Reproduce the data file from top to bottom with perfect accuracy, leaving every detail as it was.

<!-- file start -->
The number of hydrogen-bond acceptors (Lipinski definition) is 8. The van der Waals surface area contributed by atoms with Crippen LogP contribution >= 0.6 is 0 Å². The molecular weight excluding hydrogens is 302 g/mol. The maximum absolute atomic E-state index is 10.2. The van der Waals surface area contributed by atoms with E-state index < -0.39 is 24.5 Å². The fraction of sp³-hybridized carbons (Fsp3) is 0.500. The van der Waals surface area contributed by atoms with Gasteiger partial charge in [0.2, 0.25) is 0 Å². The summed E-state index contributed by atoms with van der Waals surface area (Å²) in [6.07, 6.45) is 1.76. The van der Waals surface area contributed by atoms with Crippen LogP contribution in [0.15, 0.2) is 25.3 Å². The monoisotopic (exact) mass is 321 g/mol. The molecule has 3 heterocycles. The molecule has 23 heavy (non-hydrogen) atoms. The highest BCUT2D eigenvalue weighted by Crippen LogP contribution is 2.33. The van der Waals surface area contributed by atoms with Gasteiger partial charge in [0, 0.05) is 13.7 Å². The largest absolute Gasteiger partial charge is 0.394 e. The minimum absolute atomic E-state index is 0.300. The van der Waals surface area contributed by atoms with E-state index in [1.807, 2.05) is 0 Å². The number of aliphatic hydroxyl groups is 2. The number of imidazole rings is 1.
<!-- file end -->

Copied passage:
The number of hydrogen-bond acceptors (Lipinski definition) is 8. The van der Waals surface area contributed by atoms with Crippen LogP contribution >= 0.6 is 0 Å². The molecular weight excluding hydrogens is 302 g/mol. The maximum absolute atomic E-state index is 10.2. The van der Waals surface area contributed by atoms with E-state index < -0.39 is 24.5 Å². The fraction of sp³-hybridized carbons (Fsp3) is 0.500. The van der Waals surface area contributed by atoms with Gasteiger partial charge in [0.2, 0.25) is 0 Å². The summed E-state index contributed by atoms with van der Waals surface area (Å²) in [6.07, 6.45) is 1.76. The van der Waals surface area contributed by atoms with Crippen LogP contribution in [0.15, 0.2) is 25.3 Å². The monoisotopic (exact) mass is 321 g/mol. The molecule has 3 heterocycles. The molecule has 23 heavy (non-hydrogen) atoms. The highest BCUT2D eigenvalue weighted by Crippen LogP contribution is 2.33. The van der Waals surface area contributed by atoms with Gasteiger partial charge in [0, 0.05) is 13.7 Å². The largest absolute Gasteiger partial charge is 0.394 e. The minimum absolute atomic E-state index is 0.300. The van der Waals surface area contributed by atoms with E-state index in [1.807, 2.05) is 0 Å². The number of aliphatic hydroxyl groups is 2. The number of imidazole rings is 1.